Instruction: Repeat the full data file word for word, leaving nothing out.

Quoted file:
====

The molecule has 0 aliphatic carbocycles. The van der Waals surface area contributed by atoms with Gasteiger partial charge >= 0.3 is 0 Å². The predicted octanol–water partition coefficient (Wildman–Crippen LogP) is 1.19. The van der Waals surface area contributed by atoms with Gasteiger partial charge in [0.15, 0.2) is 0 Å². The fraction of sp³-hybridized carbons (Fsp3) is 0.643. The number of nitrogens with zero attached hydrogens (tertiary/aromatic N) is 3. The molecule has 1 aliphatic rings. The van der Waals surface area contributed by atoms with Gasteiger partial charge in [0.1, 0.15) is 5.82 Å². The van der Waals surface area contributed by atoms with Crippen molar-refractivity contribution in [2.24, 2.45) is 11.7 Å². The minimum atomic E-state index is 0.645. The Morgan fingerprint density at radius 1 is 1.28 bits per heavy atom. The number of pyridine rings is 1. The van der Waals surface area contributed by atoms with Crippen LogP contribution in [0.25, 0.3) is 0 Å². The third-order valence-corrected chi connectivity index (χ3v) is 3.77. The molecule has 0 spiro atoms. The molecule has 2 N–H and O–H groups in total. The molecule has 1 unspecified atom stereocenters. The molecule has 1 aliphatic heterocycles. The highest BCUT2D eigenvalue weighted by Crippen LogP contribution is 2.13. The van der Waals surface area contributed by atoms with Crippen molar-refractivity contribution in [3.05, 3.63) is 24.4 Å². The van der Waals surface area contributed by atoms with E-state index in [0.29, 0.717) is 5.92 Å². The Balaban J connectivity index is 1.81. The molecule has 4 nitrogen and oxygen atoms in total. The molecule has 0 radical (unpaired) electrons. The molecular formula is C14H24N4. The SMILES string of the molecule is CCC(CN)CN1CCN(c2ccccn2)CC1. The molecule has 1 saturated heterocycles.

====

The molecule has 0 aliphatic carbocycles. The van der Waals surface area contributed by atoms with Gasteiger partial charge >= 0.3 is 0 Å². The predicted octanol–water partition coefficient (Wildman–Crippen LogP) is 1.19. The van der Waals surface area contributed by atoms with Gasteiger partial charge in [0.15, 0.2) is 0 Å². The fraction of sp³-hybridized carbons (Fsp3) is 0.643. The number of nitrogens with zero attached hydrogens (tertiary/aromatic N) is 3. The molecule has 1 aliphatic rings. The van der Waals surface area contributed by atoms with Gasteiger partial charge in [0.1, 0.15) is 5.82 Å². The van der Waals surface area contributed by atoms with Crippen molar-refractivity contribution in [2.24, 2.45) is 11.7 Å². The minimum atomic E-state index is 0.645. The Morgan fingerprint density at radius 1 is 1.28 bits per heavy atom. The number of pyridine rings is 1. The van der Waals surface area contributed by atoms with Crippen LogP contribution in [0.25, 0.3) is 0 Å². The third-order valence-corrected chi connectivity index (χ3v) is 3.77. The molecule has 0 spiro atoms. The molecule has 2 N–H and O–H groups in total. The molecule has 1 unspecified atom stereocenters. The molecule has 1 aliphatic heterocycles. The highest BCUT2D eigenvalue weighted by Crippen LogP contribution is 2.13. The van der Waals surface area contributed by atoms with Crippen molar-refractivity contribution in [3.05, 3.63) is 24.4 Å². The van der Waals surface area contributed by atoms with E-state index in [0.29, 0.717) is 5.92 Å². The Balaban J connectivity index is 1.81. The molecule has 4 nitrogen and oxygen atoms in total. The molecule has 0 radical (unpaired) electrons. The molecular formula is C14H24N4. The SMILES string of the molecule is CCC(CN)CN1CCN(c2ccccn2)CC1. The molecule has 1 saturated heterocycles.